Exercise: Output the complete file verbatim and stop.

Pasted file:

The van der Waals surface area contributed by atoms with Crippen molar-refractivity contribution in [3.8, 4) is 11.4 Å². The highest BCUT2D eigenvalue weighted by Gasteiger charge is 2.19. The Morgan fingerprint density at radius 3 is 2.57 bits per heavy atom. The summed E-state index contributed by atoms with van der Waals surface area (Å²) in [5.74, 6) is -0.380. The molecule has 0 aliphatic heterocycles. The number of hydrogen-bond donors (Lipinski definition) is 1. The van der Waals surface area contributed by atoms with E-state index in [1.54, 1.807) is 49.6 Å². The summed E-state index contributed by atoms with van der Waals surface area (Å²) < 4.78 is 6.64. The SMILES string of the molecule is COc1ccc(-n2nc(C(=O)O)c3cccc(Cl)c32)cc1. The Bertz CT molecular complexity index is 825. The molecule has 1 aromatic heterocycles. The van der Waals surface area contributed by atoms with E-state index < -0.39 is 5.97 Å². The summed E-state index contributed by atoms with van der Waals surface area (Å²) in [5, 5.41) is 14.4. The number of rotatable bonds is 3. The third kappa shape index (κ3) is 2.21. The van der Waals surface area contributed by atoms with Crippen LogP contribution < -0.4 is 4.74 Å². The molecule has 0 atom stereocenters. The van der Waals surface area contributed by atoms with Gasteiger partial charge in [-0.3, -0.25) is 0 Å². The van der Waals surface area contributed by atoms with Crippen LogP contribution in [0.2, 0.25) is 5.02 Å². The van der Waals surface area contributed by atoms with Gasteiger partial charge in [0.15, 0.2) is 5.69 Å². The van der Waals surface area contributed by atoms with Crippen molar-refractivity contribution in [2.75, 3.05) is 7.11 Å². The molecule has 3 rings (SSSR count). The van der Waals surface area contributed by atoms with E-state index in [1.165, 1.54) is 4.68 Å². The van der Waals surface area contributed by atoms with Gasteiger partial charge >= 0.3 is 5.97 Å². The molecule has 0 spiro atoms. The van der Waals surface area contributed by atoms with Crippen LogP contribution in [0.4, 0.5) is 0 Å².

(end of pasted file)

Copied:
The van der Waals surface area contributed by atoms with Crippen molar-refractivity contribution in [3.8, 4) is 11.4 Å². The highest BCUT2D eigenvalue weighted by Gasteiger charge is 2.19. The Morgan fingerprint density at radius 3 is 2.57 bits per heavy atom. The summed E-state index contributed by atoms with van der Waals surface area (Å²) in [5.74, 6) is -0.380. The molecule has 0 aliphatic heterocycles. The number of hydrogen-bond donors (Lipinski definition) is 1. The van der Waals surface area contributed by atoms with E-state index in [1.54, 1.807) is 49.6 Å². The summed E-state index contributed by atoms with van der Waals surface area (Å²) < 4.78 is 6.64. The SMILES string of the molecule is COc1ccc(-n2nc(C(=O)O)c3cccc(Cl)c32)cc1. The Bertz CT molecular complexity index is 825. The molecule has 1 aromatic heterocycles. The van der Waals surface area contributed by atoms with E-state index < -0.39 is 5.97 Å². The summed E-state index contributed by atoms with van der Waals surface area (Å²) in [5, 5.41) is 14.4. The number of rotatable bonds is 3. The third kappa shape index (κ3) is 2.21. The van der Waals surface area contributed by atoms with Crippen LogP contribution < -0.4 is 4.74 Å². The molecule has 0 atom stereocenters. The van der Waals surface area contributed by atoms with Gasteiger partial charge in [-0.3, -0.25) is 0 Å². The van der Waals surface area contributed by atoms with Crippen LogP contribution in [0.2, 0.25) is 5.02 Å². The van der Waals surface area contributed by atoms with Gasteiger partial charge in [0.15, 0.2) is 5.69 Å². The van der Waals surface area contributed by atoms with Crippen molar-refractivity contribution in [2.75, 3.05) is 7.11 Å². The molecule has 3 rings (SSSR count). The van der Waals surface area contributed by atoms with E-state index in [1.165, 1.54) is 4.68 Å². The van der Waals surface area contributed by atoms with Gasteiger partial charge >= 0.3 is 5.97 Å². The molecule has 0 spiro atoms. The van der Waals surface area contributed by atoms with Crippen LogP contribution in [0.4, 0.5) is 0 Å².